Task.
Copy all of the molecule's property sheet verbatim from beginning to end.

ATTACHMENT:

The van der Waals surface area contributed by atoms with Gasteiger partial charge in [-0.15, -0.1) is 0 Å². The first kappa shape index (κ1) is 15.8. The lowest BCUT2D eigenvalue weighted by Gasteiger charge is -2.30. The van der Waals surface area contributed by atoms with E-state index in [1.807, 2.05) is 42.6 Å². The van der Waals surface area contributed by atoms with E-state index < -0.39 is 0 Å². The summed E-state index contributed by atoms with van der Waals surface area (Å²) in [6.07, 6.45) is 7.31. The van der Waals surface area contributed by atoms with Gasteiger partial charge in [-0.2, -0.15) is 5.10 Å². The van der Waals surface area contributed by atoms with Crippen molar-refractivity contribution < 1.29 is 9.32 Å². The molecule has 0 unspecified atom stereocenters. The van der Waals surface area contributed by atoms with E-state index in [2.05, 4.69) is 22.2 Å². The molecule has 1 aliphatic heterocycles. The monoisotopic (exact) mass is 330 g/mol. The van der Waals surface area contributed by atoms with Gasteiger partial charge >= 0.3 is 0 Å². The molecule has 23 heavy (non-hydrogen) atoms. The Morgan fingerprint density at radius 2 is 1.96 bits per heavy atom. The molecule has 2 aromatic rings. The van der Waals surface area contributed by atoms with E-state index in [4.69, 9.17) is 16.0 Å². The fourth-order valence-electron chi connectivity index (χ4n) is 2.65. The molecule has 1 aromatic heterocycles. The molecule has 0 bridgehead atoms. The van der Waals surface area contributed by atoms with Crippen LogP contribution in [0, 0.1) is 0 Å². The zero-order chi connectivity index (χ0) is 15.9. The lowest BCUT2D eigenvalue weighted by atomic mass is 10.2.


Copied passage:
The van der Waals surface area contributed by atoms with Gasteiger partial charge in [-0.15, -0.1) is 0 Å². The first kappa shape index (κ1) is 15.8. The lowest BCUT2D eigenvalue weighted by Gasteiger charge is -2.30. The van der Waals surface area contributed by atoms with E-state index in [1.807, 2.05) is 42.6 Å². The van der Waals surface area contributed by atoms with E-state index < -0.39 is 0 Å². The summed E-state index contributed by atoms with van der Waals surface area (Å²) in [6.07, 6.45) is 7.31. The van der Waals surface area contributed by atoms with Gasteiger partial charge in [-0.2, -0.15) is 5.10 Å². The van der Waals surface area contributed by atoms with Crippen molar-refractivity contribution < 1.29 is 9.32 Å². The molecule has 0 unspecified atom stereocenters. The van der Waals surface area contributed by atoms with E-state index in [2.05, 4.69) is 22.2 Å². The molecule has 1 aliphatic heterocycles. The monoisotopic (exact) mass is 330 g/mol. The van der Waals surface area contributed by atoms with Gasteiger partial charge >= 0.3 is 0 Å². The molecule has 23 heavy (non-hydrogen) atoms. The Morgan fingerprint density at radius 2 is 1.96 bits per heavy atom. The molecule has 2 aromatic rings. The van der Waals surface area contributed by atoms with E-state index in [4.69, 9.17) is 16.0 Å². The fourth-order valence-electron chi connectivity index (χ4n) is 2.65. The molecule has 1 aromatic heterocycles. The molecule has 0 bridgehead atoms. The van der Waals surface area contributed by atoms with Crippen LogP contribution in [0, 0.1) is 0 Å². The zero-order chi connectivity index (χ0) is 15.9. The lowest BCUT2D eigenvalue weighted by atomic mass is 10.2.